Harper_s_Bazaar_Australia_September_2013_001 Harper_s_Bazaar_Australia_September_2013_002 Harper_s_Bazaar_Australia_September_2013_003 Harper_s_Bazaar_Australia_September_2013_004 Harper_s_Bazaar_Australia_September_2013_005 Harper_s_Bazaar_Australia_September_2013_006 Harper_s_Bazaar_Australia_September_2013_007 Harper_s_Bazaar_Australia_September_2013_008 Harper_s_Bazaar_Australia_September_2013_009 Harper_s_Bazaar_Australia_September_2013_010 Harper_s_Bazaar_Australia_September_2013_011 Harper_s_Bazaar_Australia_September_2013_012 Harper_s_Bazaar_Australia_September_2013_013 Harper_s_Bazaar_Australia_September_2013_014 Harper_s_Bazaar_Australia_September_2013_015 Harper_s_Bazaar_Australia_September_2013_016 Harper_s_Bazaar_Australia_September_2013_017 Harper_s_Bazaar_Australia_September_2013_018 Harper_s_Bazaar_Australia_September_2013_019 Harper_s_Bazaar_Australia_September_2013© Harper’s Bazaar Australia

Honestly? Here is the reason that these days, I’m rarely blown away by the American edition of Vogue. Jennifer Lawrence’s pictures are pretty, sure… pretty boring. And it’s the September issue, where the fashion should be breathtaking, gorgeous and out-of-this-world – not lame and dull like in this spread (I mean, in the cover picture you can’t even see what the girl is wearing, for crying out loud). Sure, you could argue that the photographs accompany an article about an actress and that it’s not a fashion spread, but I would say that you’re wrong, since it’s Vogue, not a movie magazine, and readers want to see clothes, no matter what. At least Lawrence looks like herself and isn’t excessively photoshopped, I guess? But is this really now where we’re at? That we’re happy that the person depicted is recognizable? I read somewhere that Anna Wintour should go helm a political magazine or newspaper. And you know what, that wouldn’t be the worst idea. American Vogue is in desperate need of a breath of fresh air.Jennifer Lawrence by Mario Testino for Vogue US September 2013 6Jennifer Lawrence by Mario Testino for Vogue US September 2013 1Jennifer Lawrence by Mario Testino for Vogue US September 2013 2Jennifer Lawrence by Mario Testino for Vogue US September 2013 3Jennifer Lawrence by Mario Testino for Vogue US September 2013 4Jennifer Lawrence by Mario Testino for Vogue US September 2013 5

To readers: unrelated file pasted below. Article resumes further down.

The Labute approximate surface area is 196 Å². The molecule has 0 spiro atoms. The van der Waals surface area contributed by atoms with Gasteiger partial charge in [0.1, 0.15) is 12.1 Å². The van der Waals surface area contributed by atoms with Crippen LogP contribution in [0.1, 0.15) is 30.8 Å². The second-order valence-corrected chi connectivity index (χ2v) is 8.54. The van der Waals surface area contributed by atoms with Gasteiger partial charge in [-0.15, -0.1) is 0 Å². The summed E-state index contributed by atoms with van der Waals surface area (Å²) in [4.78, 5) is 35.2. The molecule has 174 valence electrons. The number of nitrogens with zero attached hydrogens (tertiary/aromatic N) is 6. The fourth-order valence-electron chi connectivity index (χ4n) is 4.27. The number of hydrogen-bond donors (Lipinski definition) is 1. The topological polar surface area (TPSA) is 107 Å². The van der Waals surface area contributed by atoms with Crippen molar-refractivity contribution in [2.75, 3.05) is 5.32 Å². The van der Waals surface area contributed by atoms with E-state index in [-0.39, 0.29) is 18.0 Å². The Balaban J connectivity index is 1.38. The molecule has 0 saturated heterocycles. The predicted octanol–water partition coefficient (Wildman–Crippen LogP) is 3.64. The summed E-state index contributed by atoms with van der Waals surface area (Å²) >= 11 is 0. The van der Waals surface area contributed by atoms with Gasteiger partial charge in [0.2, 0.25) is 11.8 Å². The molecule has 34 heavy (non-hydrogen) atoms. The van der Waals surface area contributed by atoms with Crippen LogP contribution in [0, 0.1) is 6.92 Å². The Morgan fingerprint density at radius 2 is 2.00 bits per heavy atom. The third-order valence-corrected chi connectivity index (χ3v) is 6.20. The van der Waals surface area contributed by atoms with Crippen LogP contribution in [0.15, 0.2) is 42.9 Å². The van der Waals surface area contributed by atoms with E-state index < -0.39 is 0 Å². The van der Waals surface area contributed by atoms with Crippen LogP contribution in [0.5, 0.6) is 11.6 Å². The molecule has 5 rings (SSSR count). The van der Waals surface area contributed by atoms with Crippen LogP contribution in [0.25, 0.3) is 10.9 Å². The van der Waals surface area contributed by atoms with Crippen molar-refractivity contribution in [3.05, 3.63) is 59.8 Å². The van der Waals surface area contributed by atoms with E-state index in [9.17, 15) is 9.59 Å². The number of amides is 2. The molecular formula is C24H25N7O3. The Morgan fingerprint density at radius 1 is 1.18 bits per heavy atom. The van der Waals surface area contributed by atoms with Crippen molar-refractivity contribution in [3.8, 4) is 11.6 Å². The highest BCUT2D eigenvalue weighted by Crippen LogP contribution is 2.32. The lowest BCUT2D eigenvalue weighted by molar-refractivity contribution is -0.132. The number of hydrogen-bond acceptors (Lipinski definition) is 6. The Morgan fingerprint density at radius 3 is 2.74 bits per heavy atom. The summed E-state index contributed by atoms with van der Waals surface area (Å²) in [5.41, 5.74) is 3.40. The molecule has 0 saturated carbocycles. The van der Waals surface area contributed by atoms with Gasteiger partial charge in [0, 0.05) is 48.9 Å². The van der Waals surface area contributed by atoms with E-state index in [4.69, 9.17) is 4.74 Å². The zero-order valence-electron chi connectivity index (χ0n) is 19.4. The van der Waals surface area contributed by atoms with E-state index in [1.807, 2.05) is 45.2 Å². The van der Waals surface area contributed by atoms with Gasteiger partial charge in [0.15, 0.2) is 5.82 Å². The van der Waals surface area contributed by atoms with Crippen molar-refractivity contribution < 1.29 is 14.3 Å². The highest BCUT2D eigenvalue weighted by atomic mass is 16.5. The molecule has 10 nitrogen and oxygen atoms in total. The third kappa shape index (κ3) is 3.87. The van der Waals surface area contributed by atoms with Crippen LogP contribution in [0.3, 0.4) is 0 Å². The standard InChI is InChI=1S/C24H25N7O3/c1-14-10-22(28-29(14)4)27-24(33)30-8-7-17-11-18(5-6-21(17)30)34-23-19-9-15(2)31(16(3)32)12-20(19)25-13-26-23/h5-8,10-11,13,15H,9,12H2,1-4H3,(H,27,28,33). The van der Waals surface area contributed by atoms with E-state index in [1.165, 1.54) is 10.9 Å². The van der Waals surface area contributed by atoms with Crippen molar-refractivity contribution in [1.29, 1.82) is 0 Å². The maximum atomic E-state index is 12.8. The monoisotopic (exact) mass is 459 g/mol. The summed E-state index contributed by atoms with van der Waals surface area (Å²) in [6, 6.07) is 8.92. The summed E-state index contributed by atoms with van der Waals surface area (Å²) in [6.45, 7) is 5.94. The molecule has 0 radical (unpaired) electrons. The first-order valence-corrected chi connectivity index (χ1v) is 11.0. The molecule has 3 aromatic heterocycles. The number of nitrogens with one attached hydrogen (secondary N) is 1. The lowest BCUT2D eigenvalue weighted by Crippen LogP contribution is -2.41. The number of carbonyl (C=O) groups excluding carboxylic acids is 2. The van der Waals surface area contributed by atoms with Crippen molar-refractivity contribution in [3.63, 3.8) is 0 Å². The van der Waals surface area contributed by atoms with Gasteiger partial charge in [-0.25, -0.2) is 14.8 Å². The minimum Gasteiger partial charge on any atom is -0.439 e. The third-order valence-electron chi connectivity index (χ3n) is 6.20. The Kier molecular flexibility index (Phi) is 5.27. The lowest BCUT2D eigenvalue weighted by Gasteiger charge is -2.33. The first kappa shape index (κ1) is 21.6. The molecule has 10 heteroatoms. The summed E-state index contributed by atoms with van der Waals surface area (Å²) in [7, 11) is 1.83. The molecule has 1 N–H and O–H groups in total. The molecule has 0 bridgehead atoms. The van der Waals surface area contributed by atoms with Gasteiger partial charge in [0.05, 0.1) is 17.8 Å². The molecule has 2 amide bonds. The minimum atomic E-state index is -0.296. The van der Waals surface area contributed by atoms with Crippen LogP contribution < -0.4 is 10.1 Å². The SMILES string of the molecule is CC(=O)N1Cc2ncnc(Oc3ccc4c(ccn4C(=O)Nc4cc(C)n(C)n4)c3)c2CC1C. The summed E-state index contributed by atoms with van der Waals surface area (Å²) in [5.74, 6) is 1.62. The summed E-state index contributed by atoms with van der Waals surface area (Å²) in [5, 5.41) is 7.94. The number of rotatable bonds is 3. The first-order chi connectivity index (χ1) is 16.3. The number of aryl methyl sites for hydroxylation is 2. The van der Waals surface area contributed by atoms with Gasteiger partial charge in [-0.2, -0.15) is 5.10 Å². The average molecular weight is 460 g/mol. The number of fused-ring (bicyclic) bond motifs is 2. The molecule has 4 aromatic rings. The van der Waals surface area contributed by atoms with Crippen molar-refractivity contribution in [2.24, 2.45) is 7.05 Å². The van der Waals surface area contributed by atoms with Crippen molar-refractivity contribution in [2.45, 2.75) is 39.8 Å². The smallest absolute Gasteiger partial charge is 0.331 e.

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So, why am I showing you this editorial, shot by Alasdair McLellan for Purple Fashion Magazine‘s Fall/Winter 13/14 edition? First of all, I really like Cara Delevingne’s face. Hmmm, that came out kind of weird… I think she has very striking features. Yep, that’s better. Then I really like the slightly defiant expression she’s sporting throughout the shoot. She isn’t trying to be sexy or to look older than she is. She just looks like the teenager she is (wearing clothes a normal teenager wouldn’t possibly be able to afford, but that, of course, is totally besides the point). She looks sulky, somehow uneasy with the world, insecure but very much thinking that she just knows everything better than any old adult trying to explain her the world. In some of the pictures, she almost seems kind of shy, but never submissive or the object of a leering audience’s attention. So, well done, Cara and Purple Fashion Magazine.CARA DELEVINGNE BY ALASDAIR MCLELLAN FOR PURPLE FASHION MAGAZINE FW 13.14_2Cara Delevingne Purple Fashion Magazine FW 2013Cara Delevingne Purple Fashion Magazine FW 2013-001_1Cara Delevingne Purple Fashion Magazine FW 2013-003Cara Delevingne Purple Fashion Magazine FW 2013-004Cara Delevingne Purple Fashion Magazine FW 2013-005Cara Delevingne Purple Fashion Magazine FW 2013-006Cara Delevingne Purple Fashion Magazine FW 2013-007Cara Delevingne Purple Fashion Magazine FW 2013-008Cara Delevingne Purple Fashion Magazine FW 2013-009Cara Delevingne shot by Alasdair McLellan